Restraining orders (in technical terms, “protective orders”) are a means for people who feel threatened, stalked, or harassed to get the help of law enforcement to prevent the threatening person from continuing his or her bad behavior. A valid protective order is issued by a court and becomes a binding prohibition against doing the acts proscribed by the order. If the person subject to the order (the so-called “adverse party”) violates it, he or she can be subject to criminal penalties. The process for obtaining a protective order is fairly straightforward, but as with any legal topic there are specific steps an applicant must follow.
What can protective order do?
The purpose of protective orders is to require someone to stop threatening or harassing the applicant. Each protective order is customized to the specific needs of the applicant. Generally speaking, they may include restrictions as to the following:
- Limits on where the adverse party may go: A protective order can order the adverse party to stay a certain distance away from the applicant’s home, school, business, or place of employment. Where necessary and appropriate it can also name specific other locations, such as the homes of the applicant’s other family members.
- Limits on who the adverse party may interact with: A protective order often will specifically require the adverse party to stop the bad behavior that prompted the applicant to request the order to begin with. That may involve ordering the adverse party to stop behaving in a harassing, threatening, or intimidating way toward the applicant or toward another person (such as a member of the applicant’s family). It may also include a bar against contacting the applicant or others.
- Any other restrictions necessary to protect the applicant. The scope of what can be included in a protective order is limited only by the needs of the applicant to feel safe.
What is required to receive a protective order?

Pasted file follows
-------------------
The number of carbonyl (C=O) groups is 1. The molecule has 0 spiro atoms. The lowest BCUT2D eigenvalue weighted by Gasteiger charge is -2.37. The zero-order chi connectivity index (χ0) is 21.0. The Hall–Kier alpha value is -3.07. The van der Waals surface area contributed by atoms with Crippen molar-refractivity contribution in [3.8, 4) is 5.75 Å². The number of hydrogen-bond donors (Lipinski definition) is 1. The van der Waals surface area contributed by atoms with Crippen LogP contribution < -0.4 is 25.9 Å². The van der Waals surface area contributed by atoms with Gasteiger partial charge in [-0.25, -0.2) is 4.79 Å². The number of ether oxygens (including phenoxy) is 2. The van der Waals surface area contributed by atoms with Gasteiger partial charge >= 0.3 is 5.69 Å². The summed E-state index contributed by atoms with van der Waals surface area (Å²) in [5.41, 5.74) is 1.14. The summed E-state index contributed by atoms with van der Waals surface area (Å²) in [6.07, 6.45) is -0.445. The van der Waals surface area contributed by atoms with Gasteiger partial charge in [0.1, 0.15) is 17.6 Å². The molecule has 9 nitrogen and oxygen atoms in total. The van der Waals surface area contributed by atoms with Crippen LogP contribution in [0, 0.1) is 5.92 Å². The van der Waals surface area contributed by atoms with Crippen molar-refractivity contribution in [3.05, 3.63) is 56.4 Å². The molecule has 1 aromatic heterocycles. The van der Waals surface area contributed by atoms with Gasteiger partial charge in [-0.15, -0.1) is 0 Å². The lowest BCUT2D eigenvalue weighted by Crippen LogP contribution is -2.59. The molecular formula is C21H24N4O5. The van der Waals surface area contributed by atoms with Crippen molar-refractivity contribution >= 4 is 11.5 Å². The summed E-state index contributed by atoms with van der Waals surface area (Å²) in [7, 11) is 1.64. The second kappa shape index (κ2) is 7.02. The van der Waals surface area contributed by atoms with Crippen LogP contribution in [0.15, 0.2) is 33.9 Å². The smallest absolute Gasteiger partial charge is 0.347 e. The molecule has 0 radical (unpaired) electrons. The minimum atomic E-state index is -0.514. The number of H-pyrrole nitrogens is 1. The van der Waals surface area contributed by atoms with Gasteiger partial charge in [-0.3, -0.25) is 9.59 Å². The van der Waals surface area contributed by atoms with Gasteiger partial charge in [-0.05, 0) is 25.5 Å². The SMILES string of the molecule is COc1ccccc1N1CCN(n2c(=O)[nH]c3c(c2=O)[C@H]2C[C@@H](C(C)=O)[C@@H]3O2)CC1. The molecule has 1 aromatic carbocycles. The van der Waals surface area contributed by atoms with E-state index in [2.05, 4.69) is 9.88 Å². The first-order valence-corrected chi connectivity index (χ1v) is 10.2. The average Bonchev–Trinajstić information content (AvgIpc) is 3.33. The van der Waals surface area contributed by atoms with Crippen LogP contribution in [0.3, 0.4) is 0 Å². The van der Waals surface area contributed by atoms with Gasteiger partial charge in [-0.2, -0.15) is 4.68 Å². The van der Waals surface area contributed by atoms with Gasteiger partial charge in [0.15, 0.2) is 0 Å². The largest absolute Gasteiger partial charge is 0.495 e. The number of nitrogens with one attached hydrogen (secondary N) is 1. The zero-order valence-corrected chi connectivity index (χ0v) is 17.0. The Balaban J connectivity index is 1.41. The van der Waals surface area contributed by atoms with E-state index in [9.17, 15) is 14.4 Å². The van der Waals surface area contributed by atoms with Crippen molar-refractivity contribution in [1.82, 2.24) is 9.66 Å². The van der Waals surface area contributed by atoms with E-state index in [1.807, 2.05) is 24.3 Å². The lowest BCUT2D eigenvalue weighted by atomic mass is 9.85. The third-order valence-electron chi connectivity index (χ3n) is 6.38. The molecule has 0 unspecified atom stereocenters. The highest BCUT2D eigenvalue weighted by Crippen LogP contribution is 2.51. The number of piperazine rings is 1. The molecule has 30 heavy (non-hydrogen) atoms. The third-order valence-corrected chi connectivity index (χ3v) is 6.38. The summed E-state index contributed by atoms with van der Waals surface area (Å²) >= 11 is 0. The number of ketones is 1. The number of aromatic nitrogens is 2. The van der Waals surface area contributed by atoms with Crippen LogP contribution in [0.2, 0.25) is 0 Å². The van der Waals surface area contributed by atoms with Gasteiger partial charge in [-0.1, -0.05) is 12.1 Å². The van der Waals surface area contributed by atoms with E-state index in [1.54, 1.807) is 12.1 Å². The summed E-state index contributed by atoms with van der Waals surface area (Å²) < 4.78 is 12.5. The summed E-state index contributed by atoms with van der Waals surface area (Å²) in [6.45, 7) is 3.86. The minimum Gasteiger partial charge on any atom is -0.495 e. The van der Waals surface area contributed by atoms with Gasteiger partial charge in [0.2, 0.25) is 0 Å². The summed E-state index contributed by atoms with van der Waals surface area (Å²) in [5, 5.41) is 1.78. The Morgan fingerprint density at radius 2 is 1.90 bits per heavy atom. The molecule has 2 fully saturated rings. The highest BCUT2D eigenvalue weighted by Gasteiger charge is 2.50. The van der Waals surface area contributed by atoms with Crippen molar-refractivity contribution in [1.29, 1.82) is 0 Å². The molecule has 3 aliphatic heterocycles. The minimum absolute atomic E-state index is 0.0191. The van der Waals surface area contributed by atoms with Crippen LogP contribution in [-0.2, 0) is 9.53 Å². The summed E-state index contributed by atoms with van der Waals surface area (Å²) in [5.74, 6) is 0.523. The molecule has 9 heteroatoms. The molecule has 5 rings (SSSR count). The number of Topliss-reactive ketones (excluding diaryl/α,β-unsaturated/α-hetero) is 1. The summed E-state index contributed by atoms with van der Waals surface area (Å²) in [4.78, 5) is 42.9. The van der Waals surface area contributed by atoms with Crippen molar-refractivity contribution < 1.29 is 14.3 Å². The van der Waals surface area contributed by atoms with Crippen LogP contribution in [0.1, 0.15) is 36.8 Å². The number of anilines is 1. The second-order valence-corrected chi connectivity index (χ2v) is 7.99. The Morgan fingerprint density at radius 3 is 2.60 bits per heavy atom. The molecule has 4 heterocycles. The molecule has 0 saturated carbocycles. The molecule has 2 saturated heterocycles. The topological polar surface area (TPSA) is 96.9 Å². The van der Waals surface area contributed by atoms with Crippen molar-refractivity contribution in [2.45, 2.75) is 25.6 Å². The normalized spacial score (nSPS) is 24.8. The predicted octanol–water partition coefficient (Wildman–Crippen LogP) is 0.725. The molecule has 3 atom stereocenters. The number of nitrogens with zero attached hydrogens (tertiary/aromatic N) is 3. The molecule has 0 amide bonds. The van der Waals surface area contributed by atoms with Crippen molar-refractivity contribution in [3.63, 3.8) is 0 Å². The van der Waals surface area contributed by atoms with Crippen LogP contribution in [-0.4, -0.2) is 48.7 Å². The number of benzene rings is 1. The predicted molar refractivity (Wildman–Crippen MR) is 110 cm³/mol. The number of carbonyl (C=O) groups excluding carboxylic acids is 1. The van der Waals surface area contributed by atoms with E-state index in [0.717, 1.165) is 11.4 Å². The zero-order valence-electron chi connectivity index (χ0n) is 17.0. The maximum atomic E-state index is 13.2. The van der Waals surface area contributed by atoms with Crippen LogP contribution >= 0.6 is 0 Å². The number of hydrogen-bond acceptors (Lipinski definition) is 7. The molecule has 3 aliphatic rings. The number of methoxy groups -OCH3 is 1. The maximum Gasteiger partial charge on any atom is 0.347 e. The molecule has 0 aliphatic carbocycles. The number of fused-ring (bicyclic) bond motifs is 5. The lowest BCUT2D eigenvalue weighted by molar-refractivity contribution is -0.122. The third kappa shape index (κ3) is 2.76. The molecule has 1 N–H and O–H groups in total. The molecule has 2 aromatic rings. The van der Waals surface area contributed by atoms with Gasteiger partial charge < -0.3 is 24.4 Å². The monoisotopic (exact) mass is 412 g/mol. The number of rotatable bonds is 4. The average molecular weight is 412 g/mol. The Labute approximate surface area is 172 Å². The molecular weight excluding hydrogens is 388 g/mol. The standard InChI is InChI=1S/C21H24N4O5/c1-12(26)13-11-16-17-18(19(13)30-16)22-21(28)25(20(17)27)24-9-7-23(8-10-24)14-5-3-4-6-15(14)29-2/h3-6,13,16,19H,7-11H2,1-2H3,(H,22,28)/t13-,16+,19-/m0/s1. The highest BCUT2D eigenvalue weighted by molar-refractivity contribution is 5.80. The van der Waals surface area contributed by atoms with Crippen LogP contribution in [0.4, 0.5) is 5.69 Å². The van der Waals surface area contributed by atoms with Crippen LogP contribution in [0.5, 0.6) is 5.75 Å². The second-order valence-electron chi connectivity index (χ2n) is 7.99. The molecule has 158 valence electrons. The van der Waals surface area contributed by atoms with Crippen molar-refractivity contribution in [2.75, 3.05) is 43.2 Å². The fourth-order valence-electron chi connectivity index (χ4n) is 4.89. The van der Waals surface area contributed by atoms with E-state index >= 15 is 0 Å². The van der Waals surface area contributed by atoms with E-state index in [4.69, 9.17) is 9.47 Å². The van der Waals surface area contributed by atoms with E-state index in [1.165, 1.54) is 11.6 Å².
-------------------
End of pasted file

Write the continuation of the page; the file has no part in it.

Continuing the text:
To obtain a protective order the applicant must submit a request to a court. The request must specify that the applicant reasonably believes that:
- he or she is the victim of a crime of stalking (defined in NRS 200.575), harassment (defined in NRS 200.571), or sexual assault (NRS 200.366), or
- his or her child has been the victim of a crime that is defined by the state as “harmful to minors,” such as nonaccidental physical or mental injury to a child, or sexual abuse. NRS 33.400.
A protection order may be temporary (with effect for 30 days) or extended (expiring no later than one year from its issuance date). The advantage of temporary protective orders is that they can be issued without involving the adverse party in the process. Although a court may require a hearing before issuing a temporary protective order, it is not a requirement and is often contrary to the purpose of a protective order. On the other hand, a court cannot issue an extended protective order without the adverse party being given notice and an opportunity to be heard.
The Nevada Supreme Court has issued a helpful, detailed guide to protection orders
for the public.
GGRM is here to help victims of crime
At Greenman Goldberg Raby Martinez we are proud of our firm’s long-standing commitment to providing compassionate, personal service to each of our clients. If you have questions about how a protective order could help you escape a dangerous situation our team is here to help. For a free, confidential attorney consultation, reach out to us today at 702-388-4476, or ask us to call you through our contacts page